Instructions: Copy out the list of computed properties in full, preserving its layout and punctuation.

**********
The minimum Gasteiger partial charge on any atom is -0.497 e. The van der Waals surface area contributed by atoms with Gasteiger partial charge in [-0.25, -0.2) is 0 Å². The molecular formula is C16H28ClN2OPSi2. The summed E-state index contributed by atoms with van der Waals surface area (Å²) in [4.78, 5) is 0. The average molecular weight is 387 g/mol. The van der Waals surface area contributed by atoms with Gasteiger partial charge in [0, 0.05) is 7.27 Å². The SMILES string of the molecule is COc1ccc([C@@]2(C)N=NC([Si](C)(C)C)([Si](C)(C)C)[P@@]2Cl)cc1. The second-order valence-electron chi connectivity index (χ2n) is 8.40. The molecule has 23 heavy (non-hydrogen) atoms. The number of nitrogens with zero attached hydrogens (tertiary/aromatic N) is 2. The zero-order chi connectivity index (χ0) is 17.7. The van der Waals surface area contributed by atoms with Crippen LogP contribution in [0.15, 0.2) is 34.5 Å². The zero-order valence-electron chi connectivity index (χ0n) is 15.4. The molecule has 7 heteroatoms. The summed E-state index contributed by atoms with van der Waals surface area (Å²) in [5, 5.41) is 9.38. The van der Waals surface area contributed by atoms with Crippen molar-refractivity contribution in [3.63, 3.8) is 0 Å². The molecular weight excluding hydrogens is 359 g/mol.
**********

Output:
The minimum Gasteiger partial charge on any atom is -0.497 e. The van der Waals surface area contributed by atoms with Gasteiger partial charge in [-0.25, -0.2) is 0 Å². The molecular formula is C16H28ClN2OPSi2. The summed E-state index contributed by atoms with van der Waals surface area (Å²) in [4.78, 5) is 0. The average molecular weight is 387 g/mol. The van der Waals surface area contributed by atoms with Gasteiger partial charge in [0, 0.05) is 7.27 Å². The SMILES string of the molecule is COc1ccc([C@@]2(C)N=NC([Si](C)(C)C)([Si](C)(C)C)[P@@]2Cl)cc1. The second-order valence-electron chi connectivity index (χ2n) is 8.40. The molecule has 23 heavy (non-hydrogen) atoms. The number of nitrogens with zero attached hydrogens (tertiary/aromatic N) is 2. The zero-order chi connectivity index (χ0) is 17.7. The van der Waals surface area contributed by atoms with Crippen LogP contribution in [0.15, 0.2) is 34.5 Å². The zero-order valence-electron chi connectivity index (χ0n) is 15.4. The molecule has 7 heteroatoms. The summed E-state index contributed by atoms with van der Waals surface area (Å²) in [5, 5.41) is 9.38. The van der Waals surface area contributed by atoms with Crippen molar-refractivity contribution in [3.63, 3.8) is 0 Å². The molecular weight excluding hydrogens is 359 g/mol.